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Pain management scholarship still open for technicians
The new WSAVA initiative has already awarded one veterinarian with scholarship funds, pain management training and the title of the first key opinion leader of veterinary pain management, but the technician scholarship is still up for grabs.
To help raise standards and increase the confidence and competence of veterinary professionals with regard to pain management in animals, the Global Pain Council (GPC) of the World Small Animal Veterinary Association (WSAVA) has launched the “Teach the Teachers” program, the main goal of which is to create a “global network of key opinion leaders in pain management” who are motivated to share their knowledge with other professionals.
“Our ‘Teach the Teachers’ program is an exciting new initiative which we hope will lay the foundations of a global network of veterinarians and veterinary technicians with specific expertise in pain management and the passion and knowledge to educate their colleagues,” says GPC Chair Duncan Lascelles, BSc, BVSc, PhD, FRCVS, CertVA, DSAS(ST), DECVS, DACVS.
Most notably, this new program includes two scholarship competitions, one for veterinarians and another for veterinary technicians who have a demonstrated interest in pain management.
The winner of the veterinarian scholarship is Nathanael Herry Lutevele, DVM, a graduate of the Sokoine University of Agriculture in Tanzania.
Dr. Lutevele is a member of the Tanzania Small Animal Veterinary Organization (TASAVO) and strives with other members to help improve the health and welfare of small companion animals in Tanzania.
Veterinary technician scholarship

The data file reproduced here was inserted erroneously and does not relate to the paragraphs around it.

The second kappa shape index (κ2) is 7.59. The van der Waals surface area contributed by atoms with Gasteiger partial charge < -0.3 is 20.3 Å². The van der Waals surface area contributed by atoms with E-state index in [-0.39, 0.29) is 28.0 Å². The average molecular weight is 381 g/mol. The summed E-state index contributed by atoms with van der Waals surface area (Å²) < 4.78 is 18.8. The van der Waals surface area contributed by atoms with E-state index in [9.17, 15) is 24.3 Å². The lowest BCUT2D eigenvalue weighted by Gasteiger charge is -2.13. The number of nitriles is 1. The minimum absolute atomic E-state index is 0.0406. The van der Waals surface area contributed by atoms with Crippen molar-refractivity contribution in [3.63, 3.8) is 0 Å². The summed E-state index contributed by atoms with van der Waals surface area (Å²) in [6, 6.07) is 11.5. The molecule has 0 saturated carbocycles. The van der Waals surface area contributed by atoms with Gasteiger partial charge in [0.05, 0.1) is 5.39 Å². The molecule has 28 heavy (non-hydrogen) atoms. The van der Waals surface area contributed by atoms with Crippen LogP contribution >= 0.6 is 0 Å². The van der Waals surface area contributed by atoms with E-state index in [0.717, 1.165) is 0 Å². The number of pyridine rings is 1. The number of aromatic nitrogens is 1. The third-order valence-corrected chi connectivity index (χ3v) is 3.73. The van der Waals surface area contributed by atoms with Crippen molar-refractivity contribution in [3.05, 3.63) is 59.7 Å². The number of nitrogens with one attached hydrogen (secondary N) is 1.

The veterinary technician scholarship will remain open to applicants until June 30.
The program is divided into two phases for both techncians and veterinarians:
- Phase One: The selected candidate will travel to a host location and receive eight to 12 weeks of training in small animal pain management from GPC members. Training topics include the pathophysiology of pain in dogs and cats, assessing and treating acute and chronic pain, and how to approach clinical pain research.
- Phase Two: The candidate will return home and run courses on pain management with local veterinarians or veterinary technicians and their WSAVA member associations. They will be awarded a certificate of completion when both phases are finished.
According to WSAVA, creating targeted education through this program is just another step in working to reduce the variation in pain assessment and management techniques around the world.
“All companion animals are sentient [and] feel pain,” Dr. Lascelles says. “This is what makes pain management such an important issue for veterinary professionals.”
Interested veterinary technicians can apply on the WSAVA website. Priority will be given to candidates from WSAVA tier 1 and tier 2 countries and to those involved in WSAVA member associations.
“We are looking forward to reviewing applications for our first GPC pain management scholars,” Dr. Lascelles says.